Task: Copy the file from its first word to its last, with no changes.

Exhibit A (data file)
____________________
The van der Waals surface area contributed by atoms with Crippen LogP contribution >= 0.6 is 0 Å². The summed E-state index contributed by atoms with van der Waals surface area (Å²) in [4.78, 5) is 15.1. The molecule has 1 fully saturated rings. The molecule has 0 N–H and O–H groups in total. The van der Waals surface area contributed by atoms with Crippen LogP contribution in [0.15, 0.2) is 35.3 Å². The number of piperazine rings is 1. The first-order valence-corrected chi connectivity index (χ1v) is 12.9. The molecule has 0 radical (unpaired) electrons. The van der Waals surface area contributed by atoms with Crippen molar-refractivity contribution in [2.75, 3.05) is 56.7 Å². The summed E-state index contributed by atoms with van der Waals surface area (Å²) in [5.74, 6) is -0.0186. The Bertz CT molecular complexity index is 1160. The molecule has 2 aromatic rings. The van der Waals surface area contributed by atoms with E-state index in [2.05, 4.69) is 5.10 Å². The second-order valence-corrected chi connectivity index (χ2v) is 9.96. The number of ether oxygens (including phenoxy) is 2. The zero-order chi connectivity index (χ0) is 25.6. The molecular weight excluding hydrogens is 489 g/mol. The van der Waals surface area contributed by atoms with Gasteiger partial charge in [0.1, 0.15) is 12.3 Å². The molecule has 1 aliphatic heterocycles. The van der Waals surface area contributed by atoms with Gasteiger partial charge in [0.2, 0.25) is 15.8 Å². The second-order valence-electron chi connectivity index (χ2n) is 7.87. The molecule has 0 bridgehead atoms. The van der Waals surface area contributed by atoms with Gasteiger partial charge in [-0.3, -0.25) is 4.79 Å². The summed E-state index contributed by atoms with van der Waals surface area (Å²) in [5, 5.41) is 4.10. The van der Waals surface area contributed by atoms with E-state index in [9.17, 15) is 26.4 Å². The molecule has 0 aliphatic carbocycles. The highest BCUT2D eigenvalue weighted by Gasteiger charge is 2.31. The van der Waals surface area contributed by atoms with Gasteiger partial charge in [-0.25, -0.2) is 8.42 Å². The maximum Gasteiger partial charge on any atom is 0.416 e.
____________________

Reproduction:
The van der Waals surface area contributed by atoms with Crippen LogP contribution >= 0.6 is 0 Å². The summed E-state index contributed by atoms with van der Waals surface area (Å²) in [4.78, 5) is 15.1. The molecule has 1 fully saturated rings. The molecule has 0 N–H and O–H groups in total. The van der Waals surface area contributed by atoms with Crippen LogP contribution in [0.15, 0.2) is 35.3 Å². The number of piperazine rings is 1. The first-order valence-corrected chi connectivity index (χ1v) is 12.9. The molecule has 0 radical (unpaired) electrons. The van der Waals surface area contributed by atoms with Crippen molar-refractivity contribution in [2.75, 3.05) is 56.7 Å². The summed E-state index contributed by atoms with van der Waals surface area (Å²) in [5.74, 6) is -0.0186. The Bertz CT molecular complexity index is 1160. The molecule has 2 aromatic rings. The van der Waals surface area contributed by atoms with E-state index in [2.05, 4.69) is 5.10 Å². The second-order valence-corrected chi connectivity index (χ2v) is 9.96. The number of ether oxygens (including phenoxy) is 2. The zero-order chi connectivity index (χ0) is 25.6. The molecular weight excluding hydrogens is 489 g/mol. The van der Waals surface area contributed by atoms with Gasteiger partial charge in [0.1, 0.15) is 12.3 Å². The molecule has 1 aliphatic heterocycles. The van der Waals surface area contributed by atoms with Gasteiger partial charge in [0.2, 0.25) is 15.8 Å². The second-order valence-electron chi connectivity index (χ2n) is 7.87. The molecule has 0 bridgehead atoms. The van der Waals surface area contributed by atoms with Gasteiger partial charge in [-0.3, -0.25) is 4.79 Å². The summed E-state index contributed by atoms with van der Waals surface area (Å²) in [5, 5.41) is 4.10. The van der Waals surface area contributed by atoms with E-state index in [9.17, 15) is 26.4 Å². The molecule has 0 aliphatic carbocycles. The highest BCUT2D eigenvalue weighted by Gasteiger charge is 2.31. The van der Waals surface area contributed by atoms with Gasteiger partial charge in [-0.25, -0.2) is 8.42 Å². The maximum Gasteiger partial charge on any atom is 0.416 e.